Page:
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Super lump sum

Taking your super as a cash payment

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You may be able to take your superannuation as a lump sum payment when you retire. This is usually tax-free from age 60.

How a superannuation lump sum works

Depending on your fund's rules, you may be able to withdraw some or all of your superannuation (super) as a lump sum. If so, you can take all your super in one go, or as several lump sum payments.

Ways of using a lump sum include:

Getting your super

You can get your super when you retire and reach your 'preservation age'. This is between 55 and 60, depending on when you were born. Or when you reach age 65, even if you are still working.

Getting the Age Pension

What you do with your lump sum after you withdraw it may affect your eligibility for the Age Pension.

To find out how a lump sum could affect your entitlements, talk to a Services Australia Financial Information Service (FIS) officer.

Financial and tax advice

Get financial advice from your super fund or a licensed financial adviser before withdrawing your super.

The Australian Taxation Office (ATO) website has information about how your super payout is taxed.

Pros and cons of taking a lump sum

Consider the pros and cons to decide if taking a super lump sum is right for you.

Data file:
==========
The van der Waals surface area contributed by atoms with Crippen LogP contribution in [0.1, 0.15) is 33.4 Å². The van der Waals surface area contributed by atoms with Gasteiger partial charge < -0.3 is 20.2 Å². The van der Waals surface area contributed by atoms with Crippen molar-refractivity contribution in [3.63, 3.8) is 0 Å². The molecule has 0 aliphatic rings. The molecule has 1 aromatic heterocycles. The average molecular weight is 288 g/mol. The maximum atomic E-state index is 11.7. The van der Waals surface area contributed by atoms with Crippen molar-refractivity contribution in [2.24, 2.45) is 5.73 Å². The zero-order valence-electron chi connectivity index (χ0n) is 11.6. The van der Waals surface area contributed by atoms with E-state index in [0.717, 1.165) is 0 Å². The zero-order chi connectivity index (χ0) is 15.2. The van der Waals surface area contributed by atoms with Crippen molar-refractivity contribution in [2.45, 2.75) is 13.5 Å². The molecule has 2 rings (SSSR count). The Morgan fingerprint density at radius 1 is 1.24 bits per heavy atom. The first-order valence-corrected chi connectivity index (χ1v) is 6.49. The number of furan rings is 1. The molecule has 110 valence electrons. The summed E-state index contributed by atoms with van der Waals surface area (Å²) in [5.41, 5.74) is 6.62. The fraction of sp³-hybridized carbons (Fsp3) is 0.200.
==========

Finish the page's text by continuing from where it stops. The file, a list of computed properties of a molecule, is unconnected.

If you take a lump sum, you can:


However, you may:

Investing a lump sum

If you decide to invest a lump sum, you need to consider your financial goals, investing time frame and risk tolerance.

See how to invest to explore your options.

Using a mix of retirement income options

You don't have to take an all or nothing approach with your retirement income.

Taking some of your super as a lump sum could give you access to money for planned activities. For example, paying for a holiday or medical expenses.

You could keep the rest in a retirement income stream, to give you a regular payment you can rely on. Income stream options include an account-based pension or annuity.

Woman smiling and using a tablet.

Alisha uses a mix of options

Alisha is 67 and is retiring with $330,000 in super. She decides to take out a $40,000 lump sum to pay for home improvements.

She transfers the rest of her super to an account-based pension. By investing $290,000 in an income stream, Alisha will receive regular income payments on top of the Age Pension.

She still has the flexibility to withdraw another lump sum in the future if she needs to.